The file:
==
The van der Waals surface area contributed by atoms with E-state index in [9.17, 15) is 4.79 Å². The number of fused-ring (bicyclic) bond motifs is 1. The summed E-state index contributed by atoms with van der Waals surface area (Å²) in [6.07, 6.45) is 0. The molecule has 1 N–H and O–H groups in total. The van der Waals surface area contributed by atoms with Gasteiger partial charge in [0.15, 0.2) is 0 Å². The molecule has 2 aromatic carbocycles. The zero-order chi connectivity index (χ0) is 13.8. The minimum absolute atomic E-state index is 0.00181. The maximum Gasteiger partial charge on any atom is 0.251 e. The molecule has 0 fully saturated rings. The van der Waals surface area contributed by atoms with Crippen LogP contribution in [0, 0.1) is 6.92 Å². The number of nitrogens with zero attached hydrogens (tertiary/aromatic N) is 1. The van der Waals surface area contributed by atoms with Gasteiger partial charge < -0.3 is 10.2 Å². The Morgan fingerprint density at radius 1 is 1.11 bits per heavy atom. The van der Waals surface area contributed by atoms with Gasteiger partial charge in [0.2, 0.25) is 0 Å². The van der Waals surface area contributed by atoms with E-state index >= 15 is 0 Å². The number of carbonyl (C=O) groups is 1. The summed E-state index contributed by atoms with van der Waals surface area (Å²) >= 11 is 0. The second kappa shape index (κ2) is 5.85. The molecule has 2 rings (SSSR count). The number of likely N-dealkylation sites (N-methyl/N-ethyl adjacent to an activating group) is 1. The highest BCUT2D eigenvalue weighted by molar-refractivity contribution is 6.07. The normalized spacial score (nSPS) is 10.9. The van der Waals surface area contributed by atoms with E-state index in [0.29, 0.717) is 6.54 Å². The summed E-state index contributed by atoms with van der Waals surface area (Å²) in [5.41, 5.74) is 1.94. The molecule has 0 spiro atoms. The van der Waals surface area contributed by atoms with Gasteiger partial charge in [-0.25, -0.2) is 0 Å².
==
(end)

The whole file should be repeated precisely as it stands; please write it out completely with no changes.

The van der Waals surface area contributed by atoms with E-state index in [9.17, 15) is 4.79 Å². The number of fused-ring (bicyclic) bond motifs is 1. The summed E-state index contributed by atoms with van der Waals surface area (Å²) in [6.07, 6.45) is 0. The molecule has 1 N–H and O–H groups in total. The van der Waals surface area contributed by atoms with Gasteiger partial charge in [0.15, 0.2) is 0 Å². The molecule has 2 aromatic carbocycles. The zero-order chi connectivity index (χ0) is 13.8. The minimum absolute atomic E-state index is 0.00181. The maximum Gasteiger partial charge on any atom is 0.251 e. The molecule has 0 fully saturated rings. The van der Waals surface area contributed by atoms with Crippen LogP contribution in [0, 0.1) is 6.92 Å². The number of nitrogens with zero attached hydrogens (tertiary/aromatic N) is 1. The van der Waals surface area contributed by atoms with Gasteiger partial charge < -0.3 is 10.2 Å². The Morgan fingerprint density at radius 1 is 1.11 bits per heavy atom. The van der Waals surface area contributed by atoms with Gasteiger partial charge in [0.2, 0.25) is 0 Å². The van der Waals surface area contributed by atoms with E-state index >= 15 is 0 Å². The number of carbonyl (C=O) groups is 1. The summed E-state index contributed by atoms with van der Waals surface area (Å²) >= 11 is 0. The second kappa shape index (κ2) is 5.85. The molecule has 2 rings (SSSR count). The number of likely N-dealkylation sites (N-methyl/N-ethyl adjacent to an activating group) is 1. The highest BCUT2D eigenvalue weighted by molar-refractivity contribution is 6.07. The normalized spacial score (nSPS) is 10.9. The van der Waals surface area contributed by atoms with E-state index in [0.29, 0.717) is 6.54 Å². The summed E-state index contributed by atoms with van der Waals surface area (Å²) in [5.41, 5.74) is 1.94. The molecule has 0 spiro atoms. The van der Waals surface area contributed by atoms with Gasteiger partial charge in [-0.25, -0.2) is 0 Å².